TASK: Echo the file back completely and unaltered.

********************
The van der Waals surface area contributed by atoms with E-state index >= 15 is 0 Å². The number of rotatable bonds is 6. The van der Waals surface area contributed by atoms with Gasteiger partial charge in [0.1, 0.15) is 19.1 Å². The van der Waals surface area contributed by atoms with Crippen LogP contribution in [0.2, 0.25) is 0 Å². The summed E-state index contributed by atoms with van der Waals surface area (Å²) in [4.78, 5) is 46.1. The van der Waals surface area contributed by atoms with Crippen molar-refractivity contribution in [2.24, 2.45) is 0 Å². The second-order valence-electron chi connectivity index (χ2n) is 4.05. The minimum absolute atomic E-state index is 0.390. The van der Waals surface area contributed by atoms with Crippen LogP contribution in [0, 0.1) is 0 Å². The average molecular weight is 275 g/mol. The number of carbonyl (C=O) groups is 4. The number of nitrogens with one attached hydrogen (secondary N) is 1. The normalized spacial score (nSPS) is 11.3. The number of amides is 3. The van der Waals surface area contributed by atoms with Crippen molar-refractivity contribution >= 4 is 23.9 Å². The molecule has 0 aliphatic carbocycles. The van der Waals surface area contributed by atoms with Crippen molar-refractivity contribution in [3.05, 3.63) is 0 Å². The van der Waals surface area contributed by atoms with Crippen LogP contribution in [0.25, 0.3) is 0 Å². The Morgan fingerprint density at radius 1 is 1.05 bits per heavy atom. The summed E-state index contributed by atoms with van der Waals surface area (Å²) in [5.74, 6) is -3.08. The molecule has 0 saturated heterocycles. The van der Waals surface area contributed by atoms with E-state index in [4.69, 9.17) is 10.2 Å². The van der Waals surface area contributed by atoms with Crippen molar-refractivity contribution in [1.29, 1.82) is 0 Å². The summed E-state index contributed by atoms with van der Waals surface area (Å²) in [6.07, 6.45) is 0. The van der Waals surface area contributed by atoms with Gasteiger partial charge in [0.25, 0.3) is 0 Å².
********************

The van der Waals surface area contributed by atoms with E-state index >= 15 is 0 Å². The number of rotatable bonds is 6. The van der Waals surface area contributed by atoms with Gasteiger partial charge in [0.1, 0.15) is 19.1 Å². The van der Waals surface area contributed by atoms with Crippen LogP contribution in [0.2, 0.25) is 0 Å². The summed E-state index contributed by atoms with van der Waals surface area (Å²) in [4.78, 5) is 46.1. The van der Waals surface area contributed by atoms with Crippen molar-refractivity contribution in [2.24, 2.45) is 0 Å². The second-order valence-electron chi connectivity index (χ2n) is 4.05. The minimum absolute atomic E-state index is 0.390. The van der Waals surface area contributed by atoms with Crippen LogP contribution in [0, 0.1) is 0 Å². The average molecular weight is 275 g/mol. The number of carbonyl (C=O) groups is 4. The number of nitrogens with one attached hydrogen (secondary N) is 1. The normalized spacial score (nSPS) is 11.3. The number of amides is 3. The van der Waals surface area contributed by atoms with Crippen molar-refractivity contribution >= 4 is 23.9 Å². The molecule has 0 aliphatic carbocycles. The van der Waals surface area contributed by atoms with Crippen molar-refractivity contribution in [3.05, 3.63) is 0 Å². The van der Waals surface area contributed by atoms with Crippen LogP contribution in [0.25, 0.3) is 0 Å². The Morgan fingerprint density at radius 1 is 1.05 bits per heavy atom. The summed E-state index contributed by atoms with van der Waals surface area (Å²) in [5.74, 6) is -3.08. The molecule has 0 saturated heterocycles. The van der Waals surface area contributed by atoms with E-state index in [4.69, 9.17) is 10.2 Å². The van der Waals surface area contributed by atoms with Crippen molar-refractivity contribution in [1.29, 1.82) is 0 Å². The summed E-state index contributed by atoms with van der Waals surface area (Å²) in [6.07, 6.45) is 0. The van der Waals surface area contributed by atoms with Gasteiger partial charge in [0.25, 0.3) is 0 Å².